Page:The parochial history of Cornwall.djvu/138

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therein regular canons of the Order of St. Austin, who continued till the general suppression, when it was styled the Priory of St. Mary and St. Petroc, and was valued at 270l. per annum according to Dugdale, and 289l. 12s. according to Speed. The site, with the demesnes, were granted, 36th of Henry VIII. to Thomas Sternhold, one of the first translators of the Psalms into English metre.

Any one desirous of learning all that can be known or conjectured respecting the Western Bishopric, is referred to "The Ancient Cathedral of Cornwall historically surveyed," by the "Rev. John Whitaker; where that subject and various others are discussed, with the eloquence, ability, erudition, arid confidence, usually displayed by that eminent writer; who appears always to assume throughout the whole of his work the very questionable fact, that monastic historians, distant both in time and in space from the events which they relate, are possessed of perfect information, and that their narratives flow with unerring accuracy, at a period when none of the inventions for rapidly carrying intelligence, and for stamping it with the authentic impression of public notoriety, had yet occurred to the human mind.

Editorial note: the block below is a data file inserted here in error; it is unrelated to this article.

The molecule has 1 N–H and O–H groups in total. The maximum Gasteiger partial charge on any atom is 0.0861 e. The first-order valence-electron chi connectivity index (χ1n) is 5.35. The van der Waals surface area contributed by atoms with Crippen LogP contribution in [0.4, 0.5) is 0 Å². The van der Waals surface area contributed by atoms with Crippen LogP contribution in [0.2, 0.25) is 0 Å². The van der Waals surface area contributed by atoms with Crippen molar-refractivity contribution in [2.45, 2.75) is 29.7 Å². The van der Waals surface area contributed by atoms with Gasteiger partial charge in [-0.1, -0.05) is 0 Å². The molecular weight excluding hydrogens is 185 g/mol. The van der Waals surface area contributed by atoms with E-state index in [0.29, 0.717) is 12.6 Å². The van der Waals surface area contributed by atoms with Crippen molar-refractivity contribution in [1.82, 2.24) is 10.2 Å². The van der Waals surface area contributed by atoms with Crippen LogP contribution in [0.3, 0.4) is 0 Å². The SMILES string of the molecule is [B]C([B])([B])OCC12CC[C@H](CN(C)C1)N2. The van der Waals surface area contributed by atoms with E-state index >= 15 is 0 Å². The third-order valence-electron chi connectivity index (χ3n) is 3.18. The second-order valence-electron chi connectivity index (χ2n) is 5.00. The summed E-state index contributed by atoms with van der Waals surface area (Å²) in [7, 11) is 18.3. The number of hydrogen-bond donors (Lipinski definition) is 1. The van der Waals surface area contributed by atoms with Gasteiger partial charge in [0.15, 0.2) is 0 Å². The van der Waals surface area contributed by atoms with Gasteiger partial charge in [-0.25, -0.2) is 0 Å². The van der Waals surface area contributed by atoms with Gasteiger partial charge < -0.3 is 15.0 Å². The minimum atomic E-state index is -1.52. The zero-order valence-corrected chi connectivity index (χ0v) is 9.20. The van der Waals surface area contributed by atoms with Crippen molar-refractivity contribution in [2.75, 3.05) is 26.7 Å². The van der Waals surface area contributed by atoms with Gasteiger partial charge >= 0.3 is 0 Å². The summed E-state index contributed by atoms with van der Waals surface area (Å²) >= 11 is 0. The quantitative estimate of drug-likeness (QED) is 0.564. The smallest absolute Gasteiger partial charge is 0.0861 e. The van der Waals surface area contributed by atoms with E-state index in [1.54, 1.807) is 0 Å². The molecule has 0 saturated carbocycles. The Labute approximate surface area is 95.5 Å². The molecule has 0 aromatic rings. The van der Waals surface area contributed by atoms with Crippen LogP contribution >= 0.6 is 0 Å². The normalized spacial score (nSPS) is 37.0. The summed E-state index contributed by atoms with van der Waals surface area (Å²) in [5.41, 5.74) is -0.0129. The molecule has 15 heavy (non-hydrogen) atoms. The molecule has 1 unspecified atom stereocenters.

I willingly leave these recondite, and, in truth, little interesting researches, for others of a more modern date, the objects of which are still extant, and their effects influencing the present times. Those connected with Bodmin we owe, in a great measure, to the ability, the industry, and the laudable zeal of Mr. John Wallis, the present vicar, on whom I would readily bestow more praise, if his merits had not rendered commendation from me superfluous.

One event, however, intermediate between the Saxon antiquities of Bodmin and those disclosed by Mr. Wallis, is so very curious, and so illustrative of opinions and of habits long passed away, that I cannot help inserting the details of it from Benedictus Abbas, an author of high reputation, Abbot of the great monastery of St.